The Space Force has Elon Musk’s seal of approval.
SpaceX’s billionaire founder and CEO said he’s onboard with the sixth branch of the U.S. military, which President Donald Trump officially established in December 2019.
“I think it’s actually cool that the creation of the Space Force is happening,” Musk said Friday (Feb. 28) during a “fireside chat” at the Air Force Association’s Air Warfare Symposium in Orlando, Florida.
“It makes sense that there’s a major branch for every domain,” he told his interviewer at the event, Lt. Gen. John Thompson, commander of the Space and Missile Systems Center at Los Angeles Air Force Base.
Related: What is the Space Force?
The official U.S. Space Force seal. (Image credit: United States Space Force)
Though the Space Force’s detailed duties remain fuzzy, it’s safe to assume that the new branch’s priorities will include protecting U.S. space assets from potential interference or aggression and helping the nation maintain its long-held dominance in the final frontier.
That dominance is now under serious threat, U.S. military officials have stressed over the past few years, citing Russia and China as the two chief competitors. In response, the U.S. Air Force has begun emphasizing adaptability, flexibility and speed of innovation in its space systems. The old way of doing business — spending 15 years and a billion dollars or so to get a single (highly capable) satellite off the drawing board and into orbit — just won’t cut it in today’s fast-moving space-tech environment, Air Force officials have said.
Musk sounded similar notes during Friday’s fireside chat. He noted that China’s economy will eventually grow to two or three times the size of the U.S. economy, giving the Asian nation a huge advantage in the space domain.
The United States can overcome that advantage, Musk said, but only by tapping one of the nation’s greatest resources: its innovation engine.
“I have zero doubt that if the United States does not seek great innovations in space, it will be second in space, as sure as night follows day,” Musk said. “So, it is a big deal.”
The innovation with the greatest potential to transform the space domain, Musk added, is reusability. Completely reusable rockets and spacecraft are game changers, he stressed on Friday, as he has many times before.
SpaceX aims to develop such systems, of course, and has made a great deal of progress so far. The first stages of the California-based company’s Falcon 9 and Falcon Heavy rockets are reusable, and SpaceX has successfully landed 49 of these boosters during orbital missions to date. Many of these rockets have flown again, often several times. And SpaceX routinely reflies its robotic Dragon cargo capsules on resupply missions to the International Space Station for NASA.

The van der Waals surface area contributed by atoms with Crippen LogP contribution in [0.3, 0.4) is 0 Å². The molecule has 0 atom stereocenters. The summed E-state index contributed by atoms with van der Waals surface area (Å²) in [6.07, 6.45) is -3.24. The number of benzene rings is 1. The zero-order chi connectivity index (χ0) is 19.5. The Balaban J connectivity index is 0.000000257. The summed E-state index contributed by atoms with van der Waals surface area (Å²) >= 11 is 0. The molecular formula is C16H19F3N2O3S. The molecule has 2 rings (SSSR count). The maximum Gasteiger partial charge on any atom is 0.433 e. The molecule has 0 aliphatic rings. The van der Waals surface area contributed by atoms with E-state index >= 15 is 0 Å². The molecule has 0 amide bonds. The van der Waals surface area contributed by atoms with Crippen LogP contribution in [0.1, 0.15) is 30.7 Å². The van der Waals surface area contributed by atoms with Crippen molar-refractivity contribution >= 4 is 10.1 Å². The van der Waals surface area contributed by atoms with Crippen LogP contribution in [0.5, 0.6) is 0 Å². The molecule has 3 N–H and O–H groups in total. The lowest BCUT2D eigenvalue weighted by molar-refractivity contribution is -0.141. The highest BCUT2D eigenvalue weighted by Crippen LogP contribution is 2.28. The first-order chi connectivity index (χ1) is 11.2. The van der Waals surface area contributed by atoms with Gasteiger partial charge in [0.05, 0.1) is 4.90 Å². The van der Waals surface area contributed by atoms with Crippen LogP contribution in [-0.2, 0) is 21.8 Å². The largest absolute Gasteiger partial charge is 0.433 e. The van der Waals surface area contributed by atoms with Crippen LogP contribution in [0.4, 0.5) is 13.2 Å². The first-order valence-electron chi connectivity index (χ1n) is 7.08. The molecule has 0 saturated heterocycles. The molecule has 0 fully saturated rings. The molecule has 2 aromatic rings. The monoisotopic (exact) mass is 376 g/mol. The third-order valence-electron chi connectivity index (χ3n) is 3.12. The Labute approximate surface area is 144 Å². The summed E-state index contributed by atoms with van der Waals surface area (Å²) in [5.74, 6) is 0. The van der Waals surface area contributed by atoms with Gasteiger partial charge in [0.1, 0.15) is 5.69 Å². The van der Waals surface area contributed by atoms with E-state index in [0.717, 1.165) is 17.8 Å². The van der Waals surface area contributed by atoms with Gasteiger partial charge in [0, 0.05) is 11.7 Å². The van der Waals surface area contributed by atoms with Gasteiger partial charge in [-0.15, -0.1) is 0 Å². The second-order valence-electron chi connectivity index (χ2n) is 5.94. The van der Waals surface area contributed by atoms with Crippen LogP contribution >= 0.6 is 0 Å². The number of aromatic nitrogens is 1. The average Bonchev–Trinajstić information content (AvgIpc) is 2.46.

But SpaceX is aiming higher: Its Starship Mars-colonizing transportation system is designed to be fully reusable. That system consists of a big spaceship called Starship and a huge rocket known as Super Heavy, both of which are still in development.
Indeed, Musk wants each Starship component eventually to fly many times, and on a fast turnaround. The billionaire entrepreneur has said he envisions 1,000 Starships heading off to Mars every 26 months, when Earth and the Red Planet align favorably for interplanetary flight.
This is the sort of radical innovation that would keep the United States on top in space, Musk implied Friday. And such tech could put the country on the path toward something even more ambitious, he added — a truly sci-fi future.
“We gotta make Starfleet happen,” Musk said, referring to the United Federation of Planets’ space force in the “Star Trek” universe. “When the public hears ‘Space Force,’ that’s what they think. It’s like, ‘OK, we’re going to have some sweet spaceships and pretty good uniforms and stuff.'”
We all want these exciting developments to happen within our lifetimes — and that does seem achievable, as long as we push for big innovations in spaceflight tech, Musk said.
“Warp drive and teleportation, probably not,” he said. “But big spaceships that can go far places? Definitely. That can be done.”
Mike Wall is the author of “Out There” (Grand Central Publishing, 2018; illustrated by Karl Tate), a book about the search for alien life. Follow him on Twitter @michaeldwall. Follow us on Twitter @Spacedotcom or Facebook.
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